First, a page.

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Malcolm Kerr
Director of Business Operations and Strategy  
Tuesday, March 19, 2024

How External Manufacturing Professionals Can Win With Robotics-As-A-Service

Contemporary Challenges to Building Trust Amidst Volatility

As costs increase for labor and raw materials, external manufacturers are battling on multiple fronts to stay on time and on budget. This “squeeze” can manifest itself into more transactional RFQ processes and/or doubling-down on finding savings within existing external manufacturing partners.

What is leading to this increase in pricing volatility? Market disturbances such as natural disasters, geopolitical disruptions, and other global crises are being more frequent and more pronounced.

At the same time, high price inflation exacerbates volatility and remains an ongoing concern for both buyers and suppliers, regardless of who owns sourcing.

External manufacturing departments have a tough balancing act. On one hand, they are responsible for delivering products on deadline with no quality issues. On the other hand, they’re typically asked for escalating savings targets year on year. These challenges are plenty to manage in an owned production environment, but can compound in complexity when producing via a network of external manufacturing partners.

Corporate wants savings without compromising on product quality or on-time delivery. They squeeze their external manufacturing departments, who in turn need to squeeze their external manufacturing partners. This is all happening in an environment where trust is the key ingredient to any successful partnership. 

As McKinsey & Co noted, establishing trust between buyer and supplier requires overcoming some obstructive tendencies. Buyers and suppliers, accustomed to tough negotiations, harbor concerns about revealing innovation capabilities, priorities, costs, and strategic direction. This mistrust can create barriers to cooperation. Doubts from either side about commitment and perceived value further complicate the relationship.

Finding the Savings

Many supplier agreements will have savings targets baked in - as high as 3-4% annually. So where will these savings come from?

  • Intermediary supplier inputs: savings can come in the form of reducing supplier expenses. This could be related to raw materials OR service-related fees. 
  • Adjusting production strategies: a company could migrate to “just in time” production and reduce inventory levels and costs to save. 
  • Supply chain management: by optimizing transportation routes, consolidating shipments, and reducing transit times, businesses can reduce their costs
  • New equipment investments: investing in new processing and/or packaging equipment can introduce savings, however, there is usually a payback period, and this can impact (or be negated by) the master service agreement between buyer and supplier.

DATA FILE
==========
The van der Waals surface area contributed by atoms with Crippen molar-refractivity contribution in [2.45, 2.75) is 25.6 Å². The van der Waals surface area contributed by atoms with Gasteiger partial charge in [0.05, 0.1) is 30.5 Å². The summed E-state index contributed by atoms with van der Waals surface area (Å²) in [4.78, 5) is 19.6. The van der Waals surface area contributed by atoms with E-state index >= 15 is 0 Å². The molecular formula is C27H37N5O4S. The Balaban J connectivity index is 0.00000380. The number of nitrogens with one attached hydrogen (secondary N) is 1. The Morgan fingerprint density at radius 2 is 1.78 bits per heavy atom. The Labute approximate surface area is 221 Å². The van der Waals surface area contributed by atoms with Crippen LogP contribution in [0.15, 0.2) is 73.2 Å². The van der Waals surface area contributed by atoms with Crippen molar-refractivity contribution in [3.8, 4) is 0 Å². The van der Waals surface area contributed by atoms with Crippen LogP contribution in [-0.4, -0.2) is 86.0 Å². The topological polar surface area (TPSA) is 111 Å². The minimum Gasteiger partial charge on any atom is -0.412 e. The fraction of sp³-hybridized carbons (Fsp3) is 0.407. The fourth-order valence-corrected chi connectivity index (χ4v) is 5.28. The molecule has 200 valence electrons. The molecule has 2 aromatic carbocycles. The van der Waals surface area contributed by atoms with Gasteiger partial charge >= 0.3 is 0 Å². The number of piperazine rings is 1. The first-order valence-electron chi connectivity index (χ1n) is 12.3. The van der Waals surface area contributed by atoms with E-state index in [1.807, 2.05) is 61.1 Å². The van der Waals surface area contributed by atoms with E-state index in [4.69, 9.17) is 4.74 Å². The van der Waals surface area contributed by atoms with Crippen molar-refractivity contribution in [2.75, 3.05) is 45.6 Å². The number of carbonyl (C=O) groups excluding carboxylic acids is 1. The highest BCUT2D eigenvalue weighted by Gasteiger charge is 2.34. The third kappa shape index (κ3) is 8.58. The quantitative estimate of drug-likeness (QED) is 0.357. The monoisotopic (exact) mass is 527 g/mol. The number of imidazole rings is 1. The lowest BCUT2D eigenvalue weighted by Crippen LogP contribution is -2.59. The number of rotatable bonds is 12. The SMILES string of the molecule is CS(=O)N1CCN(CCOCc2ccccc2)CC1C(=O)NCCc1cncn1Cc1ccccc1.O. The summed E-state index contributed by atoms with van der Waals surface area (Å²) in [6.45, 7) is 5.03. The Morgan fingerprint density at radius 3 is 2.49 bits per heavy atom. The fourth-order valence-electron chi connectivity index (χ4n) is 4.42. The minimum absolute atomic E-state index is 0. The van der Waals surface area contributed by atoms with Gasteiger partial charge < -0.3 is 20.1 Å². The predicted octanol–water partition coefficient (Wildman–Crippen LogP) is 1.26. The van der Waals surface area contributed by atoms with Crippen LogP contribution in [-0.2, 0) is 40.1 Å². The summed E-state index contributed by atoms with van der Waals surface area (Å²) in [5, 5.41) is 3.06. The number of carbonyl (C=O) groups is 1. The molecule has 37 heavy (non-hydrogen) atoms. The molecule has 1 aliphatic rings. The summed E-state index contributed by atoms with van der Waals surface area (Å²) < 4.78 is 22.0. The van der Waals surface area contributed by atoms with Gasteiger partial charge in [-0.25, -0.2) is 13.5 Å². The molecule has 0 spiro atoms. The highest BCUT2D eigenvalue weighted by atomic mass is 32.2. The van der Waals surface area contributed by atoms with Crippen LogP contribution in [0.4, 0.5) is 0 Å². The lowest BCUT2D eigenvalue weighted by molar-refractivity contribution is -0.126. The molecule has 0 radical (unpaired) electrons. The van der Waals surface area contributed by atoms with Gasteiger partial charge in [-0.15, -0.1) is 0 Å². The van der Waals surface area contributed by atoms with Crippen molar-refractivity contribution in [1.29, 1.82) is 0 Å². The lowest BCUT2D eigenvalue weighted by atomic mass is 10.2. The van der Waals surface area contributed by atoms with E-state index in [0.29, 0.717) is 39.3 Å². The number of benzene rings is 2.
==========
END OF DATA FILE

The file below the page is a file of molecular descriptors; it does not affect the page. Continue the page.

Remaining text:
• Cutting into supplier margins: sometimes the onus lives with the supplier to either reduce costs on their side by reducing labor cost or eating into their margins. This can be hurtful to relationship stability and undercut precious “trust.” 
  • Switching suppliers: Extremely difficult, expensive, risky, and time-consuming, making this a rare maneuver. Typically when a company finds a good external manufacturer, they stick with that supplier. 

RaaS As A Rare “Win-Win” for both Buyers and Suppliers

Robotics-as-a-service presents a unique opportunity for both buyer and supplier to save money from day one. Unlike a traditional capital investment, the ROI payback period is immediate, and thus, RaaS can be introduced without the traditional complexities of big capital purchase/lease payments. 

RaaS for external manufacturers could be structured in two ways:

  1. Direct to the external manufacturer: a robotics-as-a-service provider could deliver a robotic system, and production savings, directly to the supplier. These savings would then trickle to the buyer. 
  2. Direct to the buyer: a robotics-as-a-service provider could sign an agreement directly with the buyer to deploy equipment within their external manufacturing partner facilities.

Another advantage to RaaS is the relatively low lift on behalf of either buyer or supplier. Since all scoping, design, engineering, deployment, and maintenance is handled by a third party, buyers and suppliers can continue to deploy their engineering and project management resources on higher order tasks. 

In a world of zero-sum games, where trust is paramount, RaaS represents a rare “win-win” for both suppliers and buyers. 

Sound interesting? Get in touch with Formic today to learn more. 

Robotics Finance